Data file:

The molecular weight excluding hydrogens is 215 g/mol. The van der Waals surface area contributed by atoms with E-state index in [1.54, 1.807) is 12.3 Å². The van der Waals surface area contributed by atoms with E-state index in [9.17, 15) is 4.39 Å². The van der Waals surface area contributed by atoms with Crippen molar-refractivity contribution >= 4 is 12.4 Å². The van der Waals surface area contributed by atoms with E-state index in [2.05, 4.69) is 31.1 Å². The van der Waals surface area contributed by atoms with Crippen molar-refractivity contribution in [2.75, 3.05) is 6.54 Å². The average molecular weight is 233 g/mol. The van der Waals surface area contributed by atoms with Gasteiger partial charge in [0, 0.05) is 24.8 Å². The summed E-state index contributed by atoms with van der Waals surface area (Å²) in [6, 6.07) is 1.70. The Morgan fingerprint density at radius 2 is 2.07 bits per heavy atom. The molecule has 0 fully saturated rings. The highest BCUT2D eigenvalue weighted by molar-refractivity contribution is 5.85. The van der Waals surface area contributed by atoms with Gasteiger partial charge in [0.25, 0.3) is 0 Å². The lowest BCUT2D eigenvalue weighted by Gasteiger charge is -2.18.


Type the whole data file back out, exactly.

The molecular weight excluding hydrogens is 215 g/mol. The van der Waals surface area contributed by atoms with E-state index in [1.54, 1.807) is 12.3 Å². The van der Waals surface area contributed by atoms with E-state index in [9.17, 15) is 4.39 Å². The van der Waals surface area contributed by atoms with Crippen molar-refractivity contribution >= 4 is 12.4 Å². The van der Waals surface area contributed by atoms with E-state index in [2.05, 4.69) is 31.1 Å². The van der Waals surface area contributed by atoms with Crippen molar-refractivity contribution in [2.75, 3.05) is 6.54 Å². The average molecular weight is 233 g/mol. The van der Waals surface area contributed by atoms with Gasteiger partial charge in [0, 0.05) is 24.8 Å². The summed E-state index contributed by atoms with van der Waals surface area (Å²) in [6, 6.07) is 1.70. The Morgan fingerprint density at radius 2 is 2.07 bits per heavy atom. The molecule has 0 fully saturated rings. The highest BCUT2D eigenvalue weighted by molar-refractivity contribution is 5.85. The van der Waals surface area contributed by atoms with Gasteiger partial charge in [0.25, 0.3) is 0 Å². The lowest BCUT2D eigenvalue weighted by Gasteiger charge is -2.18.